Sony acknowledged that the stakes are high as it introduced its new Playstation 4 console, saying that the new gaming ecosystem aims to revolutionize play.
The company says the new game is a platform "by game creators, for game creators." Running on the same kind of chip that powers PCs, Sony says this it's running the fastest most powerful game network in the world.
There were few big surprises—most of the details of the new console were exactly as expected. The one big surprise— one that frustrated gamers—was the fact that Sony didn't actually reveal the console itself. While the graphics and gamer experience was showcased, we didn't actually see the box.
The company didn't reveal any pricing details, but it's widely expected to launch this fall in time for the key holiday shopping season. And there was no word about price, but it's likely north of $400.
And with a new console comes a new controller, the "Dual Shock 4." It has a touch pad, a headphone jack, and a camera to track the position of the controller. It also has a "share button" so players can broadcast their play to their friends." Games can be suspended and started by tapping the power button. Sony is also embracing the devices consumers already have – allowing consumers to seamlessly shift games from their TVs to their handheld PS Vita
(Read More: Will the PlayStation 4 Give Sony the Boost It Needs?)
And no surprise, the ability to download games was featured—and drew a big round applause from the audience at the presentation in New York. Sony is allowing players to stream any game to test it, share it with friends if they like it, and then download it from the Internet. The company says "the vision is to reduce download times for digital titles to zero." It's thanks to Sony's $380 million purchase of cloud gaming company Gaikai that it's able to offer games from the cloud.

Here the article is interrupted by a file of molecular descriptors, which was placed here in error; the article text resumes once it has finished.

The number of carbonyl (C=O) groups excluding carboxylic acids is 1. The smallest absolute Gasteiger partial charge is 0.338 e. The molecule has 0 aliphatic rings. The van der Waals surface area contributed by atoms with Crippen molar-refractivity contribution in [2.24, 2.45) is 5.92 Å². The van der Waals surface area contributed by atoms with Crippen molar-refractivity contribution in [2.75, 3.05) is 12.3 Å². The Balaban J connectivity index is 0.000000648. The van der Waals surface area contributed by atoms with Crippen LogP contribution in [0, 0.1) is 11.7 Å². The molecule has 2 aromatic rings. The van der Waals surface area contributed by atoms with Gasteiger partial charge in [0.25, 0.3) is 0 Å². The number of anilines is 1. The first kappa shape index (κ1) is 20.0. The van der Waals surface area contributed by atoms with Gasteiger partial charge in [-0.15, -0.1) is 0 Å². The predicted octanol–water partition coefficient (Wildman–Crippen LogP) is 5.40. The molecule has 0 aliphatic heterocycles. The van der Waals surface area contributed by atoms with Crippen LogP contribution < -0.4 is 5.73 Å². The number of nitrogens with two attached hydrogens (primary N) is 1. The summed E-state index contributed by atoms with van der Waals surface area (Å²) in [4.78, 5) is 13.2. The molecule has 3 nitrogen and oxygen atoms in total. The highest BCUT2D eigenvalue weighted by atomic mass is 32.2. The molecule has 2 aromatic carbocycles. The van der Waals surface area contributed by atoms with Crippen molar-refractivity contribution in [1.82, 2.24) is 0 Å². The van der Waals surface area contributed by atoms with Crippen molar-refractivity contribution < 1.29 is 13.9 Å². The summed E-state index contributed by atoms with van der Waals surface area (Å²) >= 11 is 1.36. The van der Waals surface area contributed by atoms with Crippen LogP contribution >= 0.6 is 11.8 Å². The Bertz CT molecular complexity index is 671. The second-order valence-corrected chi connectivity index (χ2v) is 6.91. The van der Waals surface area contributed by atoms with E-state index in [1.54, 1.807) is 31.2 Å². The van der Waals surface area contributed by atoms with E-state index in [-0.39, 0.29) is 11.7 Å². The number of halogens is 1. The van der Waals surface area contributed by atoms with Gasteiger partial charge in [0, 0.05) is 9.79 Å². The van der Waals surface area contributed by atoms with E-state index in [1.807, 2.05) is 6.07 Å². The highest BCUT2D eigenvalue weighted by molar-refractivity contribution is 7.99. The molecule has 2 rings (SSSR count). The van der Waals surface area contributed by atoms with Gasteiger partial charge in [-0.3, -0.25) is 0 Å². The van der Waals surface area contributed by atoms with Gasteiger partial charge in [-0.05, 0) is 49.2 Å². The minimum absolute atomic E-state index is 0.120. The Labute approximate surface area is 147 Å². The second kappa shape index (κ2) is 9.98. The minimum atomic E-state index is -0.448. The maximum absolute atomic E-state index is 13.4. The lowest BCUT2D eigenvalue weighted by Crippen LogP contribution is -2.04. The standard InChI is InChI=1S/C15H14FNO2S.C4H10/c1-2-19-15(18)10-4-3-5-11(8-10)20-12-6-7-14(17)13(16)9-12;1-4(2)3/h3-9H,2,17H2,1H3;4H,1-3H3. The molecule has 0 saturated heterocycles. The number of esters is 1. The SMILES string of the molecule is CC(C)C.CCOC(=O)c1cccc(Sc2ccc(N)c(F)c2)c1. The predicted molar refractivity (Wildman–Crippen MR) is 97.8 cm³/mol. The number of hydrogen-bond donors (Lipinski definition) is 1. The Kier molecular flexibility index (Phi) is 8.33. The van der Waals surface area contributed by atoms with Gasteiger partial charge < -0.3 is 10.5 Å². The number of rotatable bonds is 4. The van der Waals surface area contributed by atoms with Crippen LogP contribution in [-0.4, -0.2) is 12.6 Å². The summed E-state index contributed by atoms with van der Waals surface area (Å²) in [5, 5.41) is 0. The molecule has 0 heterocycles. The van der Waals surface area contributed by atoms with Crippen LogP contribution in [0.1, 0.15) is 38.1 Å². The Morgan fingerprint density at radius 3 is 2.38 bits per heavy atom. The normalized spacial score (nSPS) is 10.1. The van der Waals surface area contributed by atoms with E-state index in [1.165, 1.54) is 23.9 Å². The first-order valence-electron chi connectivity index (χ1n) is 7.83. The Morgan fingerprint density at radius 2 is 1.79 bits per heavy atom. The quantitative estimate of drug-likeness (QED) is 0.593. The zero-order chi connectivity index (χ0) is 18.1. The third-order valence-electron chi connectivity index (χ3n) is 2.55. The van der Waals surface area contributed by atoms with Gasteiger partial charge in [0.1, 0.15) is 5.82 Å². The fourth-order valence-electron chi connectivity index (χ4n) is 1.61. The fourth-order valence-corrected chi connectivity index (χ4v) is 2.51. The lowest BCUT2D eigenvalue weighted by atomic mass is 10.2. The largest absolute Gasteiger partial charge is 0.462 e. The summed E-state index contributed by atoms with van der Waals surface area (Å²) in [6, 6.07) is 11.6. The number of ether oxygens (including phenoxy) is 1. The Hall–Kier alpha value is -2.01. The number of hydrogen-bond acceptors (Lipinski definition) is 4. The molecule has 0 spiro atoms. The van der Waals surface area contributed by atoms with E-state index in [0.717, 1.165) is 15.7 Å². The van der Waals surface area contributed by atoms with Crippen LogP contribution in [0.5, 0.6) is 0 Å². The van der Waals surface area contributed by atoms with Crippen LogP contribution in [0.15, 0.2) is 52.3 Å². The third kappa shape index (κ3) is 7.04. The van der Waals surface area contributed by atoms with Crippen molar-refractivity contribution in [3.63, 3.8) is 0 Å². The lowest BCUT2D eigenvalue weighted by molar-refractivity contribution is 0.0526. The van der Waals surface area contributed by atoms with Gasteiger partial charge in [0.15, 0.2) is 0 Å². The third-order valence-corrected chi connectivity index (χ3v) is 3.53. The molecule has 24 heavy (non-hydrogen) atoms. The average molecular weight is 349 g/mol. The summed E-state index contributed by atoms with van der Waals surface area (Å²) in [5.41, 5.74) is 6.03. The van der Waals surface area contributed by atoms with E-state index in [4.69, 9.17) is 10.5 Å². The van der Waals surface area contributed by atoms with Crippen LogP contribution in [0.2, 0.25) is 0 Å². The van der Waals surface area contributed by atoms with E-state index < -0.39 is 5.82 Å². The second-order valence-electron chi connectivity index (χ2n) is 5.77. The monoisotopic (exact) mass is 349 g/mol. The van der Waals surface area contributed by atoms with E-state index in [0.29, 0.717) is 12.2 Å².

And if gamers want to play games from the PlayStation 3 console they'll have to stream them—the discs won't work with the new machine.
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Along with the ability to download comes the ability to upload—to share clips or stills of game play. Though there will be some avatars, the idea is for players to interact with their real-life friends when playing. Gamers can browse their friends live game play, or can ask friends to help them out with a particularly tough part of a game.
And the downloading isn't just for games—Netflix, Amazon Prime, and Hulu Plus, along with a number of other content apps, will be available for streaming—and offered as recommendations based on personalized user history.
One company that's walking away a big winner is ActivisionBlizzard. The game maker's shares traded higher after-hours following the announcement.
The final game announcement of Sony's presentation was Blizzard saying it'll release its "Diablo III" PC game on the PS3 and PS4 in the next year. This allows Blizzard to extend its existing intellectual property to a new console—far cheaper than building a new game from scratch. And Playstation's live multi-player mode will keep people playing the new "Diablo III" for long stretches of time.
—By CNBC's Julia Boorstin; Follow her on Twitter: